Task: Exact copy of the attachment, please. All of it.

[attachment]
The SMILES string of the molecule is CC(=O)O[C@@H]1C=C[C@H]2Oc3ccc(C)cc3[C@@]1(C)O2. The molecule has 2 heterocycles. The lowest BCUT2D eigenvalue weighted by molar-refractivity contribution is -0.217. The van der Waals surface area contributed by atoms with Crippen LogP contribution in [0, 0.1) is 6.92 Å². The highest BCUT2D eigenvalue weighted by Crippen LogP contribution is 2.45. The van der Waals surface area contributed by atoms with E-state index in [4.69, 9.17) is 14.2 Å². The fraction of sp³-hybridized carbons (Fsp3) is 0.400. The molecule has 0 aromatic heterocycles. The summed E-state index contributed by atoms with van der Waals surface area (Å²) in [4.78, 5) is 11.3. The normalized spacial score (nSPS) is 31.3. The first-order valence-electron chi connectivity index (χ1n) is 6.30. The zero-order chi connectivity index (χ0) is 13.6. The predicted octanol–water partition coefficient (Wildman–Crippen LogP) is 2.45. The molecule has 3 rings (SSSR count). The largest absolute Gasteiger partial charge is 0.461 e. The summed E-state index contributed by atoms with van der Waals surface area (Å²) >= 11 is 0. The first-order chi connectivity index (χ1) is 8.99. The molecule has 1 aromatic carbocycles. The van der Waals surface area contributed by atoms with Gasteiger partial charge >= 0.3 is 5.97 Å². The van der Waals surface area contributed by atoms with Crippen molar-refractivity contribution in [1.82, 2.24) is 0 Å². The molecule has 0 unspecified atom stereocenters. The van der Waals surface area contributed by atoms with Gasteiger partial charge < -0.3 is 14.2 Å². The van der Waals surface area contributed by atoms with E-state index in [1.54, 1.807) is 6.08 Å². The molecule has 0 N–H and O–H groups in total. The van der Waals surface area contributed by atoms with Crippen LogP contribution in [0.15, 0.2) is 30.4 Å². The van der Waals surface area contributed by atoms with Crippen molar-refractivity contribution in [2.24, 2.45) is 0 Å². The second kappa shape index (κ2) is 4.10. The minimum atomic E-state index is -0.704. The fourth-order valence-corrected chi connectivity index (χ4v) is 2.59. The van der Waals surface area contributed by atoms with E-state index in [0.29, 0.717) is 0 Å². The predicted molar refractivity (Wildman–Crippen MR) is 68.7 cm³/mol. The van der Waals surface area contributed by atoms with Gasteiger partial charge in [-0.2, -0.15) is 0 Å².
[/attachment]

The SMILES string of the molecule is CC(=O)O[C@@H]1C=C[C@H]2Oc3ccc(C)cc3[C@@]1(C)O2. The molecule has 2 heterocycles. The lowest BCUT2D eigenvalue weighted by molar-refractivity contribution is -0.217. The van der Waals surface area contributed by atoms with Crippen LogP contribution in [0, 0.1) is 6.92 Å². The highest BCUT2D eigenvalue weighted by Crippen LogP contribution is 2.45. The van der Waals surface area contributed by atoms with E-state index in [4.69, 9.17) is 14.2 Å². The fraction of sp³-hybridized carbons (Fsp3) is 0.400. The molecule has 0 aromatic heterocycles. The summed E-state index contributed by atoms with van der Waals surface area (Å²) in [4.78, 5) is 11.3. The normalized spacial score (nSPS) is 31.3. The first-order valence-electron chi connectivity index (χ1n) is 6.30. The zero-order chi connectivity index (χ0) is 13.6. The predicted octanol–water partition coefficient (Wildman–Crippen LogP) is 2.45. The molecule has 3 rings (SSSR count). The largest absolute Gasteiger partial charge is 0.461 e. The summed E-state index contributed by atoms with van der Waals surface area (Å²) >= 11 is 0. The first-order chi connectivity index (χ1) is 8.99. The molecule has 1 aromatic carbocycles. The van der Waals surface area contributed by atoms with Gasteiger partial charge >= 0.3 is 5.97 Å². The van der Waals surface area contributed by atoms with Crippen molar-refractivity contribution in [1.82, 2.24) is 0 Å². The molecule has 0 unspecified atom stereocenters. The van der Waals surface area contributed by atoms with Gasteiger partial charge < -0.3 is 14.2 Å². The van der Waals surface area contributed by atoms with E-state index in [1.54, 1.807) is 6.08 Å². The molecule has 0 N–H and O–H groups in total. The van der Waals surface area contributed by atoms with Crippen LogP contribution in [0.15, 0.2) is 30.4 Å². The van der Waals surface area contributed by atoms with Crippen molar-refractivity contribution in [2.24, 2.45) is 0 Å². The second kappa shape index (κ2) is 4.10. The minimum atomic E-state index is -0.704. The fourth-order valence-corrected chi connectivity index (χ4v) is 2.59. The van der Waals surface area contributed by atoms with E-state index in [0.29, 0.717) is 0 Å². The predicted molar refractivity (Wildman–Crippen MR) is 68.7 cm³/mol. The van der Waals surface area contributed by atoms with Gasteiger partial charge in [-0.2, -0.15) is 0 Å².